Why Hire A PR Firm?
The nation’s economy may be in the tank, but Public Relations consultants are working, and billing, more than ever.
PR – A Booming Industry
A survey by the Council of Public Relations Firms showed 68% of responding PR agencies expect 2008 revenues to come in higher than 2007, which in turn were up 12.3% over 2006. The PR industry must be doing something right.
PR consulting in 2007 was strongest for consumer products and services, healthcare and technology, in that order. What type of services were those industries buying? Half of the PR billings came from marketing communications, followed by corporate communications (26%) and public affairs (13%). (Public affairs is basically lobbying, or influencing public opinion through third parties.)
Why Hire a PR Firm?
PR consultants are professional communicators. They can help you recognize challenges (today’s and tomorrow’s), develop plans to effectively deal with them, and implement those plans. As seen in the statistics above, half of all PR dollars are spent in support of marketing of products and services. In that regard, PR can help target your current and prospective customers, positively differentiate your offerings from the competition, and improve the way your sales pitch is heard and perceived.
A big difference between PR and advertising (which is paid placement) is that consumers of all types place greater credibility in PR messages than in paid ads. That’s largely because PR messages are delivered more subtly, often by third parties, such as reporters, columnists and other sources trusted by the target audience.
A good PR firm can improve your company’s image, attract allies to give your message greater appeal, avoid or defuse a crisis, and generally improve your bottom line. Services range from press releases and event management, to market research and nationwide lobbying. Interested in maximizing your Internet marketing opportunities? Talk to a PR firm specializing in web communications.
How Should You Choose a PR Firm?
Clearly, you want the
best for the least. First, ask yourself some basic questions. How much do
you intend to spend (monthly for on-going service, or in total for a
specific project)? Are you targeting a local audience only, or doing
something on a much greater regional, national or international scale? Then
talk informally with a few local PR firms. Get their feedback on how
realistic your objectives and budget are. If you think one of the local
agencies can do the job, check out their reputation with their past clients,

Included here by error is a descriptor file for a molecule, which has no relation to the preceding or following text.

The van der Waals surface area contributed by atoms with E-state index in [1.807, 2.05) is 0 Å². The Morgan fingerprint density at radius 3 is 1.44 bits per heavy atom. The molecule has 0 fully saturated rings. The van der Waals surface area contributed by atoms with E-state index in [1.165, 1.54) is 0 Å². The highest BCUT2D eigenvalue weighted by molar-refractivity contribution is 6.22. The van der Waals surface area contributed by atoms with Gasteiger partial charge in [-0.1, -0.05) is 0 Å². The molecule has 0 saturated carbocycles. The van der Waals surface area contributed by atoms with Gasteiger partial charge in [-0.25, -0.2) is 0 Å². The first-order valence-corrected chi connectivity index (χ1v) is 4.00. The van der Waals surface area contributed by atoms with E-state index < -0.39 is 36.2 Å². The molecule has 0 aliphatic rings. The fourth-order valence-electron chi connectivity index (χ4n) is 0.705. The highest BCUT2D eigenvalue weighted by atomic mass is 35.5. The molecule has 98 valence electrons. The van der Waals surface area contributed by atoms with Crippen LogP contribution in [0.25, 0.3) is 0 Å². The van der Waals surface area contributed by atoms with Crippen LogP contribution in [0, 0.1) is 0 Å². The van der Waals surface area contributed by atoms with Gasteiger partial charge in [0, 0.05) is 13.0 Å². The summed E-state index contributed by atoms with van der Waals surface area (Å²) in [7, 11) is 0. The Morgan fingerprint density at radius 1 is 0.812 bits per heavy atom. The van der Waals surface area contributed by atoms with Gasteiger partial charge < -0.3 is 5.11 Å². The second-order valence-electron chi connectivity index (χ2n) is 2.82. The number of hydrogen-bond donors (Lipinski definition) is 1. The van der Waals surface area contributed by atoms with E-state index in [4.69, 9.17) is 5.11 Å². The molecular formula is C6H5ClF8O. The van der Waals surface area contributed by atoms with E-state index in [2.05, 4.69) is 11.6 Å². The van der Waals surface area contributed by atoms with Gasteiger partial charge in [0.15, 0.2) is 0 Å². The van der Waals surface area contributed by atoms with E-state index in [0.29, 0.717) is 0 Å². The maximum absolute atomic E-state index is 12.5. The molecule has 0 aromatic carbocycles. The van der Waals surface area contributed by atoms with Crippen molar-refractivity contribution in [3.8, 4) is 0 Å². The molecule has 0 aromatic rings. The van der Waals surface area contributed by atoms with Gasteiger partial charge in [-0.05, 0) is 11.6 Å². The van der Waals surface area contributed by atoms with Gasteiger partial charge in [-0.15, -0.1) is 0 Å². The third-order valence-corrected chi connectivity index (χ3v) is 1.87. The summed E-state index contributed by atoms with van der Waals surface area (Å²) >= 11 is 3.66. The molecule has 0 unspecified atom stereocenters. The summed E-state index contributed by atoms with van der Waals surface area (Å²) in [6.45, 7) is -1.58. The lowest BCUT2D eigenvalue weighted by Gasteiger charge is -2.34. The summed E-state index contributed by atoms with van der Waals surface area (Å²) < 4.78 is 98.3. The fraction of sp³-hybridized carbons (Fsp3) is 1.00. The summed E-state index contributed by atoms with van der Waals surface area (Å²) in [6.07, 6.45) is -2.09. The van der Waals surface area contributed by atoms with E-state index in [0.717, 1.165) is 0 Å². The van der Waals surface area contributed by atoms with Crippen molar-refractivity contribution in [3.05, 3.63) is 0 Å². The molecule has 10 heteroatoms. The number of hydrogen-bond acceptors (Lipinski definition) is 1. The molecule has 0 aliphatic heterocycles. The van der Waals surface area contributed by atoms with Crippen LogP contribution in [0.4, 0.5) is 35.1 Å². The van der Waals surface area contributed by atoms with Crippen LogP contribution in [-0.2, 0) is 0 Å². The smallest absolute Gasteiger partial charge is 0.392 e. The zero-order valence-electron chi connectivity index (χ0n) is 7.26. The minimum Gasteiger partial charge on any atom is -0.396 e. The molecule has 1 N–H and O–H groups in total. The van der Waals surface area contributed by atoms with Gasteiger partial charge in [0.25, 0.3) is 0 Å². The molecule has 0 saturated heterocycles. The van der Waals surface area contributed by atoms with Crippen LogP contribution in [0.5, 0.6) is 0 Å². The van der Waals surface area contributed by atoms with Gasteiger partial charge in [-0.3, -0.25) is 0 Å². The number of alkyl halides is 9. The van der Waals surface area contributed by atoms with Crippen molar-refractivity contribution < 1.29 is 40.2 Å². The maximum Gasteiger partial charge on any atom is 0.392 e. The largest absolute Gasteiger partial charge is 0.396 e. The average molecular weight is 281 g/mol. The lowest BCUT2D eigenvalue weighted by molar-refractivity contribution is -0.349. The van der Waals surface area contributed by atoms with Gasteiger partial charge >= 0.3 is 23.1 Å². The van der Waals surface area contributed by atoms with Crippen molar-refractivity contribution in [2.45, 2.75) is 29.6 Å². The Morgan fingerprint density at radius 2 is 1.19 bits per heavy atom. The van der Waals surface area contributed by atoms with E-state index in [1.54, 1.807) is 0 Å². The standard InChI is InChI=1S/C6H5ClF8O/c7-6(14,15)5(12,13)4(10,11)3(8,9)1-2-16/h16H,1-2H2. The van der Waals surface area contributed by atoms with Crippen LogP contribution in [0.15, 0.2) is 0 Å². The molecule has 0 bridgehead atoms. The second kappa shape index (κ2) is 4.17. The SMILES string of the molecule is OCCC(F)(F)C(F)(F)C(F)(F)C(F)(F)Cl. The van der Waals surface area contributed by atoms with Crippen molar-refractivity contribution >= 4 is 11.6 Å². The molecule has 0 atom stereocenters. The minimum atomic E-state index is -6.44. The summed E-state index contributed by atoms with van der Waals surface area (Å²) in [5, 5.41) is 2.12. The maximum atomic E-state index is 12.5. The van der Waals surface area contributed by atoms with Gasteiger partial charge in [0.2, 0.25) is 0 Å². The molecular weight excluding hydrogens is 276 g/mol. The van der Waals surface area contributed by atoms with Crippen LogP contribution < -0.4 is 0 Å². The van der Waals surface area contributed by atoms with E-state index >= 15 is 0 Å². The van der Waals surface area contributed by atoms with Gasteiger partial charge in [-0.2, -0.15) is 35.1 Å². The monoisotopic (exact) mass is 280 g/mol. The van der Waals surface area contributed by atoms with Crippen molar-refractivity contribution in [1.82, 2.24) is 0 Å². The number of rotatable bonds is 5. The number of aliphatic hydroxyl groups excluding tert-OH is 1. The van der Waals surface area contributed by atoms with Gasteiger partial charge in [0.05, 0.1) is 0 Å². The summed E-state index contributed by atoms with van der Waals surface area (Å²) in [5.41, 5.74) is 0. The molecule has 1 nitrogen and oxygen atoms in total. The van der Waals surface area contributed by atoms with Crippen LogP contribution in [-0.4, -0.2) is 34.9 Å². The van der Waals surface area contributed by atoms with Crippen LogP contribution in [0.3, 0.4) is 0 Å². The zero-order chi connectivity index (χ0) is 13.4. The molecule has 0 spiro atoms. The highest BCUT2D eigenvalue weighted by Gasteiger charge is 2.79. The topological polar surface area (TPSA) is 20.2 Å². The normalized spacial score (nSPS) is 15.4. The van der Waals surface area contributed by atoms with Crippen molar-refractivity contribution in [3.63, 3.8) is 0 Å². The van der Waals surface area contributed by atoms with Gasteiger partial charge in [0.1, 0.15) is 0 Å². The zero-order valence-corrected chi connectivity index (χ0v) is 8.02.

then invite them back for a detailed discussion and let them prepare a
proposal. Unless you’re absolutely blown away by one firm, invite several to
make proposals; you’ll be exposed to more creative ideas and be able to
compare personnel, concepts and budgets in an apples-to-apples fashion. If
you need a bigger firm or one with specialized services or greater
experience with your industry, you can find a good match through the
Relations Society of America or the Council of Public Relations Firms. Ask
for a reference from companies in your field, or plug in key words and do a
What to Expect from a PR Firm
Expect… No, demand the best! Don’t let your PR firm over-bill, substitute low-level staff after promising higher-level attention, or drag projects and deliverables way past agreed-upon deadlines. Insist on weekly or monthly activity reports, and demand detailed results reports. How many eyeballs did they draw to your website? How many newspapers carried your message? How many TV and radio appearances did the firm generate for your spokespeople? How did the PR initiative impact your sales? Results should be quantified and analyzed carefully. The best PR firms will give you a strong return on your investment.
A Place to Start
If you’re looking for PR firms with major global reputations, you might want to talk with the biggest:
On a national level, the biggest independent PR firm in the U.S. is Edelman (www.edelman.com) with $400 million in 2007 worldwide fees and nearly 3000 employees. Waggener Edstrom (www.waggeneredstrom.com) of Washington State is second. Washington, DC’s APCO Worldwide (www.apcoworldwide.com) is third. Fourth is Ruder Finn Group (www.ruderfinn.com) headquartered in New York, and fifth is San Francisco technology PR firm Text 100 (www.text100.com). Sometimes a regional firm may be best for your needs. In the Southeast, for instance, the biggest independent firm is French/West/Vaughan (www.fwv-us.com). A Google search will help you find the biggest firms and those agencies with specialized focus, by region, state and city.